One of the main reasons why Lucchino and the rest of the Boston Red Sox spenders have been able to recover from big contracts is by trading them away. These players still had talent, and even though they were getting paid high salaries, they were valuable to other teams in a race for the playoffs. General Managers could justify bringing them in if it meant getting to the postseason. Guys like Adrian Gonzalez and Jon Lester were heavy on the checkbook, but delivered on the field in September and October. Throughout these years however, the Yankees didn’t have the same luck unloading their heavy contracts.
On the other hand...
With five players each having a 2015 salary over $20 million (Alex Rodriguez, CC Sabathia, Mark Teixeira, Jacoby Ellsbury and Masahiro Tanaka), and another five players making over $10 million, the lineup is so bogged down by high priced placers that it’s tough to see where they could free up any of this money through trades. There isn’t a team on this planet that would trade for Rodriguez, and Sabathia and Teixeira would have to find the fountain of youth before anyone would deal for their giant contracts and aging bodies. The Yankees have simply handcuffed themselves with these contracts. I know the management of New York spends big money every year, they already have $211 million plus on the books for 2015, but there is only so many players you can bring in when long term deals lock in so many positions on the diamond.
A-Rod, CC and Teixeira have been the highest paid players on the team for five years in a row. In 2012 the Yankees won the AL East with 95 wins before returning to mediocrity the following two years. Had they been able to move some of their bigger contracts in that time, they might have been able to invest in some younger talent for the years going forward.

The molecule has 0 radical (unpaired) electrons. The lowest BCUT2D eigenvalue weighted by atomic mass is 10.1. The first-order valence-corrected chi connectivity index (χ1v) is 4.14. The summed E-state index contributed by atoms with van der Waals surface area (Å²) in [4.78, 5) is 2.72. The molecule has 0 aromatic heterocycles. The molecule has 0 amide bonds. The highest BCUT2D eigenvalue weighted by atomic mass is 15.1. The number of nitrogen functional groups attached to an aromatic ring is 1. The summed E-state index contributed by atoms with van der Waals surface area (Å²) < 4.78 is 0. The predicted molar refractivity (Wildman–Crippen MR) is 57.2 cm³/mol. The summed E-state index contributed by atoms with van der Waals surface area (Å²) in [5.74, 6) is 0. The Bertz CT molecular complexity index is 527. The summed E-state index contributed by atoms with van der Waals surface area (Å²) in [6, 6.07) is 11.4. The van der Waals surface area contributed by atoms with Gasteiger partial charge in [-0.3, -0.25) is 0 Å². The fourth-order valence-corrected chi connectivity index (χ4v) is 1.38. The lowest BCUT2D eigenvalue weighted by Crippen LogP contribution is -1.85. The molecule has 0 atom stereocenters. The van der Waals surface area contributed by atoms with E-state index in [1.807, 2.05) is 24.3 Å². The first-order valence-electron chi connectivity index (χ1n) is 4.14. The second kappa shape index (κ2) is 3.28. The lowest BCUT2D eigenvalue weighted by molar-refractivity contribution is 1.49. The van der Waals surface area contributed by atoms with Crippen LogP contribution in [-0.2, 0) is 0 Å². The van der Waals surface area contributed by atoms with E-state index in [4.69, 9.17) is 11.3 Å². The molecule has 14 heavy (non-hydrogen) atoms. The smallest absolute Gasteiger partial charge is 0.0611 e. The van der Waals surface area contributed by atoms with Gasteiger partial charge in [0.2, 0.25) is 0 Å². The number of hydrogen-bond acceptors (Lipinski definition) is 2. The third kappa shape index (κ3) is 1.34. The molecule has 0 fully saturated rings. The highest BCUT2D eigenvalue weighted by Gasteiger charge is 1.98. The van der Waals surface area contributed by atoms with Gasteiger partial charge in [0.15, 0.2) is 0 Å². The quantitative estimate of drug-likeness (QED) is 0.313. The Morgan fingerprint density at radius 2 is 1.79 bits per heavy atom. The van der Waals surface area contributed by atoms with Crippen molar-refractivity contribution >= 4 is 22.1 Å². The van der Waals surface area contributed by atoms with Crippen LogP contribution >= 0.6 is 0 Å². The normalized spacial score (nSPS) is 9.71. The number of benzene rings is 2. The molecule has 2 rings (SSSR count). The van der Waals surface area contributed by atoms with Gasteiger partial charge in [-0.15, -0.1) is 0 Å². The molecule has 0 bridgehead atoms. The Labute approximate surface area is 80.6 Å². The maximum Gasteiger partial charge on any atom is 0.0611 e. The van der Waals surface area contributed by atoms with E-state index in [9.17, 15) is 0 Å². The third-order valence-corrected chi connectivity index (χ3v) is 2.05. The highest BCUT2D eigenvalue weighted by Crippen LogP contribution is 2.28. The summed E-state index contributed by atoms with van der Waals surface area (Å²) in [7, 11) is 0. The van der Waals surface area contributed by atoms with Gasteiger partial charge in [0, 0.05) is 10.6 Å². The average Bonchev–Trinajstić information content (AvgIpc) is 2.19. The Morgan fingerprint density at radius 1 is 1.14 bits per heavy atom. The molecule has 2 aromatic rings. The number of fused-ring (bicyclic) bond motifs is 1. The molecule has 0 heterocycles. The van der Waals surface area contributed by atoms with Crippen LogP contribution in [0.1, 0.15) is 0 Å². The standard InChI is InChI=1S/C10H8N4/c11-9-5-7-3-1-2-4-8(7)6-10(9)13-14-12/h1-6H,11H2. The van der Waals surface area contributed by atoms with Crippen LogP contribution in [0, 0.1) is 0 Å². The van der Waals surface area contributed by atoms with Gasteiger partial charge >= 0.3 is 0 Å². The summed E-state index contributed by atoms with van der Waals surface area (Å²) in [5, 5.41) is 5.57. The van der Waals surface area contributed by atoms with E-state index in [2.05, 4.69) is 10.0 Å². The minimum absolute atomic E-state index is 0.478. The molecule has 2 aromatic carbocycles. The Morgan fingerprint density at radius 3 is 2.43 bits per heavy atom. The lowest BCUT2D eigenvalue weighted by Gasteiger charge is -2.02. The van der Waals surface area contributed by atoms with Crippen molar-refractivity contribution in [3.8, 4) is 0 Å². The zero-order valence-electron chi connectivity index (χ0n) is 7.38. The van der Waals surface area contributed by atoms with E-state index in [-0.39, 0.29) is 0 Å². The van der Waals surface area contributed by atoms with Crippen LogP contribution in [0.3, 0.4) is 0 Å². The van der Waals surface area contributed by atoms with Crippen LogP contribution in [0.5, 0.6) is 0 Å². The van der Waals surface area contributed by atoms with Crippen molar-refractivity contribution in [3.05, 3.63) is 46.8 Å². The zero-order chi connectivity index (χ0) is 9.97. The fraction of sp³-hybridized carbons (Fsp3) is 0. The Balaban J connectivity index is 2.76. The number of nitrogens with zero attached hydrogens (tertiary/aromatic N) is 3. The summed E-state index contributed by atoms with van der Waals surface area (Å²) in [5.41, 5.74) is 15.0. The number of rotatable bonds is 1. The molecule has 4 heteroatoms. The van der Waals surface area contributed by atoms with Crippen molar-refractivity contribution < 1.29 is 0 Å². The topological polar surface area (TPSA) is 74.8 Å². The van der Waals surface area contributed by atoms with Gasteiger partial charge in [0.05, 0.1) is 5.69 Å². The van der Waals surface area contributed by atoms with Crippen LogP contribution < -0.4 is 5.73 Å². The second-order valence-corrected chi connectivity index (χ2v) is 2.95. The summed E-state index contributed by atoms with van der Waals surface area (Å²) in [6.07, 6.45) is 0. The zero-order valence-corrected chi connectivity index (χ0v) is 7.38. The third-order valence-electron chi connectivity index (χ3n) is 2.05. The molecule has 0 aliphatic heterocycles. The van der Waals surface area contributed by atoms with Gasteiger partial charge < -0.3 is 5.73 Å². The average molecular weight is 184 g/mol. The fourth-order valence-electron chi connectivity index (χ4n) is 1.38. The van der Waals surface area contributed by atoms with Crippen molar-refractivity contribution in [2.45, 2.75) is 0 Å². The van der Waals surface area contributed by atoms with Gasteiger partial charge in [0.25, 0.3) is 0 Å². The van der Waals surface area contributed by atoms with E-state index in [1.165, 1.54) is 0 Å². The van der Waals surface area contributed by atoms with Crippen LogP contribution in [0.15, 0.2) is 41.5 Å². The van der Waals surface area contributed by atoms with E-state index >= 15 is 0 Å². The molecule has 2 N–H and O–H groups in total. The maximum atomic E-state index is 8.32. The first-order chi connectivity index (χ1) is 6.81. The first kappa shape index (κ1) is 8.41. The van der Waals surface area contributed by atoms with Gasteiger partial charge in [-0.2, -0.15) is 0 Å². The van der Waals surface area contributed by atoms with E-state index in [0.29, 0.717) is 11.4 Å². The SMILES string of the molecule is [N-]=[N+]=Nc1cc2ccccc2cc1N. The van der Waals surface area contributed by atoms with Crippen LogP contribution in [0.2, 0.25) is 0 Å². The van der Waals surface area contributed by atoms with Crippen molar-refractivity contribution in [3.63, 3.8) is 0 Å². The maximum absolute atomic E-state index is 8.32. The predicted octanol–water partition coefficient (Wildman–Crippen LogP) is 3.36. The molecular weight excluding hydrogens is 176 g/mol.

In the time that this trio has led the team in pay, they simply have not produced. A-Rod has not hit over .276 in any of these years. He hasn’t even hit 20 homeruns. Teixeira has had a batting average anywhere between .151 and .251 and Sabathia’s ERA has climbed significantly higher each year. Where the Red Sox were able to trade away their assets, these three are not trade-able when they are performing like this. Playoff contenders won’t deal young, inexpensive, talent for one of these Yankees to push their team into October.
Same old song and dance
Perhaps the Red Sox got lucky that the Dodgers wanted to win immediately in 2012. Maybe the trades they made last season or the guys they spent big on this winter won’t pan out and it will be another disappointing season at Fenway Park, but at least the front office is making moves to shake things up. It’s been the same old song and dance at Yankee Stadium for years, except each year it gets older and less productive. It’s only going to get worse in 2016 when those three logjams salaries combine for $67.5 million. In 2017 Sabathia and Teixeira come off the books, leaving just A-Rod in pinstripes to collect. Will that be the time where the team’s brass starts to make smarter long-term deals? It might be too late at that time as they are already committed to over $114 million that season for only seven players, including A-Rod, who will make $20 million at 41 years old.
While comparing the success on the field, the Red Sox have one championship and the Yankees have had two post-season berths. Neither has been consistently at the top of the division, and in a day when results are all that matter, neither team has excelled. Going forward, the Red Sox have used their assets to free up millions and bring in big name free agents. They have signed two Cuban prospects who could become mega stars in this sport. If these moves pan out, they could be one of the more exciting, and successful, teams in baseball. The Yankees are in a holding pattern, waiting for these contracts to expire. Unable to move the aging, unproductive, veterans that have weighed their payroll down for years, have them staring at the calendar waiting until the off season when they can start cleaning out lockers.
The Red Sox might have spent a lot of money this off season, but they still are not an ‘Evil Empire.’ Clever trades and short term contracts have set up this contract spree that General Manager Ben Cherington has gone on. Whether it brings another duck boat parade to the streets of Boston remains to be seen, but they are in a much better position than they were last year. The New York Yankees cannot say the same thing.